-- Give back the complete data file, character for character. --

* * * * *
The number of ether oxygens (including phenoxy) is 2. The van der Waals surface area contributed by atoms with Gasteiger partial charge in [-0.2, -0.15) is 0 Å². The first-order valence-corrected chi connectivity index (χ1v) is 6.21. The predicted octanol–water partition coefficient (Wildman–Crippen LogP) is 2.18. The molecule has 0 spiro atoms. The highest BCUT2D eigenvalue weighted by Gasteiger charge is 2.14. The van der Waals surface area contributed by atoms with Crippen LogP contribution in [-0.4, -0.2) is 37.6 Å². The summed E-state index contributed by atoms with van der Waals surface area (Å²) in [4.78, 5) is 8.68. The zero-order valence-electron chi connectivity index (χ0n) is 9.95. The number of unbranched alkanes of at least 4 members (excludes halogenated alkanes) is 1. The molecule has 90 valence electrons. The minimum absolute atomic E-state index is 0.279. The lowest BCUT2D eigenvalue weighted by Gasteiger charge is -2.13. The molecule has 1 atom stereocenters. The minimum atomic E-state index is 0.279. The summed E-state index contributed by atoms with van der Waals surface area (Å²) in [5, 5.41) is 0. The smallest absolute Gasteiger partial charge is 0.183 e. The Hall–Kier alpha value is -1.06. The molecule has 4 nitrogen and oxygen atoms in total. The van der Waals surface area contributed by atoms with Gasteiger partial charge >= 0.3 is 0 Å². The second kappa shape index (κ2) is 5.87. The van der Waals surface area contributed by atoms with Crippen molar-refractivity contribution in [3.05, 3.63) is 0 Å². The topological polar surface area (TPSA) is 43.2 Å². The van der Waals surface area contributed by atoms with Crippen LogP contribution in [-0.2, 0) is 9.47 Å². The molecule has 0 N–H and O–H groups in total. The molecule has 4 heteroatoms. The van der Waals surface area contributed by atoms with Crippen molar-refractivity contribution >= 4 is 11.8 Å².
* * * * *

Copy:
The number of ether oxygens (including phenoxy) is 2. The van der Waals surface area contributed by atoms with Gasteiger partial charge in [-0.2, -0.15) is 0 Å². The first-order valence-corrected chi connectivity index (χ1v) is 6.21. The predicted octanol–water partition coefficient (Wildman–Crippen LogP) is 2.18. The molecule has 0 spiro atoms. The highest BCUT2D eigenvalue weighted by Gasteiger charge is 2.14. The van der Waals surface area contributed by atoms with Crippen LogP contribution in [-0.4, -0.2) is 37.6 Å². The summed E-state index contributed by atoms with van der Waals surface area (Å²) in [4.78, 5) is 8.68. The zero-order valence-electron chi connectivity index (χ0n) is 9.95. The number of unbranched alkanes of at least 4 members (excludes halogenated alkanes) is 1. The molecule has 90 valence electrons. The minimum absolute atomic E-state index is 0.279. The lowest BCUT2D eigenvalue weighted by Gasteiger charge is -2.13. The molecule has 1 atom stereocenters. The minimum atomic E-state index is 0.279. The summed E-state index contributed by atoms with van der Waals surface area (Å²) in [5, 5.41) is 0. The smallest absolute Gasteiger partial charge is 0.183 e. The Hall–Kier alpha value is -1.06. The molecule has 4 nitrogen and oxygen atoms in total. The van der Waals surface area contributed by atoms with Gasteiger partial charge >= 0.3 is 0 Å². The second kappa shape index (κ2) is 5.87. The van der Waals surface area contributed by atoms with Crippen molar-refractivity contribution in [3.05, 3.63) is 0 Å². The topological polar surface area (TPSA) is 43.2 Å². The van der Waals surface area contributed by atoms with Crippen LogP contribution in [-0.2, 0) is 9.47 Å². The molecule has 0 N–H and O–H groups in total. The molecule has 4 heteroatoms. The van der Waals surface area contributed by atoms with Crippen molar-refractivity contribution >= 4 is 11.8 Å².